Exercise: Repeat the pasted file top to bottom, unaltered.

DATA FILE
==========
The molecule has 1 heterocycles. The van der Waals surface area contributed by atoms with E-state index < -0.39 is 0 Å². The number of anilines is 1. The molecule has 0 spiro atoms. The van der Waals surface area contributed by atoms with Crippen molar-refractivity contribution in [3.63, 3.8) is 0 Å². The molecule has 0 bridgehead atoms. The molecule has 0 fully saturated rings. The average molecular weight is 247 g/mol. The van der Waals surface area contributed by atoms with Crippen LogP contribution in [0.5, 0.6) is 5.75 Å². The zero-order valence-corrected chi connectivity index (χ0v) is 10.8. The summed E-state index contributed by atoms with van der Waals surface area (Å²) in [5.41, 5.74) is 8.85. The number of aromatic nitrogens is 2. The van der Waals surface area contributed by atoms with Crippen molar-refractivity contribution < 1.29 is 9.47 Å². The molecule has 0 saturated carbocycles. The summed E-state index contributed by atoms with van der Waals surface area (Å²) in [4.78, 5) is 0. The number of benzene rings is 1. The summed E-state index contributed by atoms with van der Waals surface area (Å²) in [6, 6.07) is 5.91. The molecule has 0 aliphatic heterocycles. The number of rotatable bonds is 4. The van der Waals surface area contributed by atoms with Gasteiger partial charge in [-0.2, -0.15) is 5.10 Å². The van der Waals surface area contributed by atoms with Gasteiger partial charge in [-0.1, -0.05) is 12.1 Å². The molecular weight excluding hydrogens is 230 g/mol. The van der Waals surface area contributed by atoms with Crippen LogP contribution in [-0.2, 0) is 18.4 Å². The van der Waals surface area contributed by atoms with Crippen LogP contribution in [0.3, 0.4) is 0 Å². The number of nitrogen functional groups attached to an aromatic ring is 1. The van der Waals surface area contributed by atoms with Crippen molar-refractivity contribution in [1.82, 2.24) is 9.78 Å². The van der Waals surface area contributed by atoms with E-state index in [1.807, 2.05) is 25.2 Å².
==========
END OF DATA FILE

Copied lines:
The molecule has 1 heterocycles. The van der Waals surface area contributed by atoms with E-state index < -0.39 is 0 Å². The number of anilines is 1. The molecule has 0 spiro atoms. The van der Waals surface area contributed by atoms with Crippen molar-refractivity contribution in [3.63, 3.8) is 0 Å². The molecule has 0 bridgehead atoms. The molecule has 0 fully saturated rings. The average molecular weight is 247 g/mol. The van der Waals surface area contributed by atoms with Crippen LogP contribution in [0.5, 0.6) is 5.75 Å². The zero-order valence-corrected chi connectivity index (χ0v) is 10.8. The summed E-state index contributed by atoms with van der Waals surface area (Å²) in [5.41, 5.74) is 8.85. The number of aromatic nitrogens is 2. The van der Waals surface area contributed by atoms with Crippen molar-refractivity contribution < 1.29 is 9.47 Å². The molecule has 0 saturated carbocycles. The summed E-state index contributed by atoms with van der Waals surface area (Å²) in [4.78, 5) is 0. The number of benzene rings is 1. The summed E-state index contributed by atoms with van der Waals surface area (Å²) in [6, 6.07) is 5.91. The molecule has 0 aliphatic heterocycles. The number of rotatable bonds is 4. The van der Waals surface area contributed by atoms with Gasteiger partial charge in [-0.2, -0.15) is 5.10 Å². The van der Waals surface area contributed by atoms with Gasteiger partial charge in [-0.1, -0.05) is 12.1 Å². The molecular weight excluding hydrogens is 230 g/mol. The van der Waals surface area contributed by atoms with Crippen LogP contribution in [-0.2, 0) is 18.4 Å². The van der Waals surface area contributed by atoms with Crippen LogP contribution in [0.3, 0.4) is 0 Å². The number of nitrogen functional groups attached to an aromatic ring is 1. The van der Waals surface area contributed by atoms with Crippen molar-refractivity contribution in [1.82, 2.24) is 9.78 Å². The van der Waals surface area contributed by atoms with E-state index in [1.807, 2.05) is 25.2 Å².